Sobriety is walking a long and winding road back from despair and hopelessness. The path is one that is rocky and often a steep climb with lots of trips and falls. We stagger on. It takes discipline and heart and a lot of faith to stay on that path. There is pain and doubt. In doing so we build resilience. We also build a wisdom of ourselves and others that those who stay on the beaten path do not.

 

Choose your Path

These days I celebrate being different. I choose the “path less traveled”, avoiding the mainstream and mediocre where I can. Many of my life choices are “alternative”. I embrace a personal spirituality that is fluid and open to change. Instead of hitting the gym I train calisthenics at park gyms or with whatever I can find, whenever I want. My tastes in music and food are unconventional and open. I follow the Jedi Path and apply the philosophy in to my life. Politics do not interest me but I have views that are non-partisan yet reflect my own convictions. My career is considered unusual and presents a paradox which people find interesting and I find challenging.

I see the world in a very different light than I did years ago. Life is different and every day is a gift. I have changed as the “Hero’s Journey” changes those that walk it. Virtues are now highly prized. I don’t compromise on my values and I demonstrate them through principles.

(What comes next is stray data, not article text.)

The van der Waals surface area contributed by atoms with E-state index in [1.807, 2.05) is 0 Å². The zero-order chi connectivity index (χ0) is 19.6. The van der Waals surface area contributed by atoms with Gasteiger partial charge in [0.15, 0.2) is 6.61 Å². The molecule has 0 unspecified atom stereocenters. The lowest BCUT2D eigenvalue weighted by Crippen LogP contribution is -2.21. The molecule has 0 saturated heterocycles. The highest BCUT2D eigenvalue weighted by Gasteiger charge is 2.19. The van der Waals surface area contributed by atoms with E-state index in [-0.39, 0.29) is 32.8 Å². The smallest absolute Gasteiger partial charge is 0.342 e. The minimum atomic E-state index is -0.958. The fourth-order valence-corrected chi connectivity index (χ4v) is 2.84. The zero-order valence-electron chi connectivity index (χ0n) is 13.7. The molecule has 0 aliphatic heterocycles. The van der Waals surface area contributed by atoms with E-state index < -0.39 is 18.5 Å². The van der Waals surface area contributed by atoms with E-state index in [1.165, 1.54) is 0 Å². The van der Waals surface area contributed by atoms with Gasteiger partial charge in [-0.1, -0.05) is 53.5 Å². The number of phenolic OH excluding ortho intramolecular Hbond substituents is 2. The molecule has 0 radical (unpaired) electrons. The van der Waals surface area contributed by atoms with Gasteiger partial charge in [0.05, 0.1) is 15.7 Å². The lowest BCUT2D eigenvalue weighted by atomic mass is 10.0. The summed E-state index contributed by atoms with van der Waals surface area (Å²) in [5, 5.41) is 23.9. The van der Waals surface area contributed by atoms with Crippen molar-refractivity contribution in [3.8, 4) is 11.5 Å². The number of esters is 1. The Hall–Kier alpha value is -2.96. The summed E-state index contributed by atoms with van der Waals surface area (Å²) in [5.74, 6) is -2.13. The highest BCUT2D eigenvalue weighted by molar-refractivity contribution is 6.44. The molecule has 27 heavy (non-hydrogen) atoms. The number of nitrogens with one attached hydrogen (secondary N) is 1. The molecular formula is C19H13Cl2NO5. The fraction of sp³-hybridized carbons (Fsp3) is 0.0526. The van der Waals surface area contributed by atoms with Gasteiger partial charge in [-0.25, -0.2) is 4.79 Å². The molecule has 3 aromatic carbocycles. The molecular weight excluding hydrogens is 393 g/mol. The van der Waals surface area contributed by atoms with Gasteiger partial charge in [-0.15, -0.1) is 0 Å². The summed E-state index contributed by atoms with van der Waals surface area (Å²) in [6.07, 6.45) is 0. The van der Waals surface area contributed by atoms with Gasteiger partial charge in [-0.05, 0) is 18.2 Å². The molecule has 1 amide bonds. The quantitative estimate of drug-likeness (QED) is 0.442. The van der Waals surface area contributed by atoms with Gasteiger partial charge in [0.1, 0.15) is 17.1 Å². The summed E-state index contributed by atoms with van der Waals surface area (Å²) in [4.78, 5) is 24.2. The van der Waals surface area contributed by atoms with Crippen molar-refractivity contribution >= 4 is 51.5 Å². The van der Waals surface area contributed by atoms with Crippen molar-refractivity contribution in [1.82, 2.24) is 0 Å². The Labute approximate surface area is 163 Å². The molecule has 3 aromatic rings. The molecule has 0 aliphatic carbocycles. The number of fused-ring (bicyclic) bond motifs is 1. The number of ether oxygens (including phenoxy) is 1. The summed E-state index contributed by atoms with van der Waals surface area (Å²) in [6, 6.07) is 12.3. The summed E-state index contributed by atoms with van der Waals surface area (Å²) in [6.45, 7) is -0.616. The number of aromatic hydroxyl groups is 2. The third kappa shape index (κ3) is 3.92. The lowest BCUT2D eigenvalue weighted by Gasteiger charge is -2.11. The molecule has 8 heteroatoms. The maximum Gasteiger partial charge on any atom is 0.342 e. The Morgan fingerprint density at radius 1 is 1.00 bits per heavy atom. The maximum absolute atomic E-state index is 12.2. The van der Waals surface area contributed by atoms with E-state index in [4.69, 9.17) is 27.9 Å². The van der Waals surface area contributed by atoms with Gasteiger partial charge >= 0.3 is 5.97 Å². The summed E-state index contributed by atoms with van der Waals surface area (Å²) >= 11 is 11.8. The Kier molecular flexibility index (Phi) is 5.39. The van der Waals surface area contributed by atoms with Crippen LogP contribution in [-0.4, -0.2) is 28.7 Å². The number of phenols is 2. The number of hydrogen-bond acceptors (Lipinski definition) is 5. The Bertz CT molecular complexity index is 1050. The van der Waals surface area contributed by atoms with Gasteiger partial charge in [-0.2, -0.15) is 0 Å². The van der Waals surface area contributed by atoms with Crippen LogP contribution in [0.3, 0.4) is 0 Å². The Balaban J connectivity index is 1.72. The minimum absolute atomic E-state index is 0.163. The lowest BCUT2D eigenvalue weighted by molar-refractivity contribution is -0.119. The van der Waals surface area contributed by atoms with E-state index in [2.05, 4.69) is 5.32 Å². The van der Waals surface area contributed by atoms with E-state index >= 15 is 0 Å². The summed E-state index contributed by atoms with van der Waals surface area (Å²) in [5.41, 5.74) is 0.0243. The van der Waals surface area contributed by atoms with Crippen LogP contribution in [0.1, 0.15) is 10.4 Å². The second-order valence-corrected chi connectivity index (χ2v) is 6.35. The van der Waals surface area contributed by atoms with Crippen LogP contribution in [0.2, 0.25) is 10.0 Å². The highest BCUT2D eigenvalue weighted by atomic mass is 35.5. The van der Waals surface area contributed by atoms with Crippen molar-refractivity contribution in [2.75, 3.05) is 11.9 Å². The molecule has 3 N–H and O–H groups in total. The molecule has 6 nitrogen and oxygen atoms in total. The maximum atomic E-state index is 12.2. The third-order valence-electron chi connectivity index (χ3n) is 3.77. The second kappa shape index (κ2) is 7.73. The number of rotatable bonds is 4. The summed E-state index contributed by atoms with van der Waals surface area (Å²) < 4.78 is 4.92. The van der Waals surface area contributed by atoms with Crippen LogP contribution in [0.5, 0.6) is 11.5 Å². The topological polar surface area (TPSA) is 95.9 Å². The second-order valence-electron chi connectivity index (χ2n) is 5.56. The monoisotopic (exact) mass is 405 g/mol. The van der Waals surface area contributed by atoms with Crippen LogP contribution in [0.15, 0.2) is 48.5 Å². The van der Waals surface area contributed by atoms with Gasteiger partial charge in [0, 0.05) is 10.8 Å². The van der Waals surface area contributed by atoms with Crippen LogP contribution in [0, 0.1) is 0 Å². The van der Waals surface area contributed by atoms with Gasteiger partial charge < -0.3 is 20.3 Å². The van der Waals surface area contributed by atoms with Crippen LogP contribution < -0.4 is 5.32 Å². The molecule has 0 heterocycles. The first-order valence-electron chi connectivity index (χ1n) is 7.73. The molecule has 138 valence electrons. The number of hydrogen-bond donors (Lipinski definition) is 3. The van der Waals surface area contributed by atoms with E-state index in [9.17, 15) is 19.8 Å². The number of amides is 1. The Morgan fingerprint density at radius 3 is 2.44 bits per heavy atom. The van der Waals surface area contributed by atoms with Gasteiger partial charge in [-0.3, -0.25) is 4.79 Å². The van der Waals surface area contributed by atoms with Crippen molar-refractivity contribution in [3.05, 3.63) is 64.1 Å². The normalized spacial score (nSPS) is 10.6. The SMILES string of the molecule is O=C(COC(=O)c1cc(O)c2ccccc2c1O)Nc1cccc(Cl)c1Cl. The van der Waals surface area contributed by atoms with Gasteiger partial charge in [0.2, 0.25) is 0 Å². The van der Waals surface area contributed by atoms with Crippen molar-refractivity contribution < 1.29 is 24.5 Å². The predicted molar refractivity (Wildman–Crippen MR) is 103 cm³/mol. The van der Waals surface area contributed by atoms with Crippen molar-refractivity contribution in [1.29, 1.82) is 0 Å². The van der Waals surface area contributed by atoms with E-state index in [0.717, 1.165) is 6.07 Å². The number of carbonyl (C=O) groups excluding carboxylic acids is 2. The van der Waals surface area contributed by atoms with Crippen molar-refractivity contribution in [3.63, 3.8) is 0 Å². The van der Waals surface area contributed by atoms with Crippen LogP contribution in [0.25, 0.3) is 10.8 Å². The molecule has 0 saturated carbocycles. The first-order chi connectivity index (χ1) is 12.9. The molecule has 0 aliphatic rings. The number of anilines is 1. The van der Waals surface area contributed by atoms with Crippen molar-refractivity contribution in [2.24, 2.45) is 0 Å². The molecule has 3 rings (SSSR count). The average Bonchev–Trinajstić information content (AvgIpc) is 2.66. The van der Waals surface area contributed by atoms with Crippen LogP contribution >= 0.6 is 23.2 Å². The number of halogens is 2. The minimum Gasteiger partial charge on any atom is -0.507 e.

Being sober and choosing life is taking the “road less traveled”. Had I not chosen that path I have no doubt that now years later my life would be profoundly worse. It was not the easiest path to take. I fell over a few times but I kept getting up and moving forward. The destination was and still is a mystery. That is the adventure, the unknown. Faith and resilience is needed and greatness is its reward.

Dare to be different. Walk your own path.

“To proceed very far through the desert, you must be willing to meet existential suffering and work it through. In order to do this, the attitude toward pain has to change. This happens when we accept the fact that everything that happens to us has been designed for our spiritual growth.”  – M.Scott Peck

 

 

Further Reading

“The Road less Travelled” by M.Scott Peck

“The Hero with a Thousand Face” by Joseph Campbell

The Hero

“I, I will be king
And you, you will be queen
Though nothing, will drive them away
We can beat them, just for one day
We can be heroes, just for one day” – Bowie

The Hero’s Journey

When George Lucas wrote Star Wars he based the story on the mythical Hero as described by Joseph Campbell. “The Hero with a Thousand Faces” describes the “Hero’s Journey”, a narrative monomyth which has existed since the dawn of story telling. The Monomyth follows the story of one who answers the call for adventure, the Hero archetype. Departing home the Hero encounters and overcomes the fear of the unknown and sometimes with a mentor learns the path to overcoming challenges and obstacles that lay ahead. Towards the middle of the story the Hero meets resistance and facing peril must overcome  an enemy or nemesis and finding strength and the help of others is able gain the prize.

The story continues and we think the Hero is safely home but encounters even greater challenges that bar the way. Unable to escape the Hero battles in a climactic struggle. Victorious at last  the Hero claims the final prize and discovers a revelation that restores the balance. The Hero is transformed and returns home or continues the journey.

The “Hero’s Journey” can be seen as a metaphor for life. We all face similar milestones in our personal Journey through Life. In recovery, we know the path quite well.

The Hero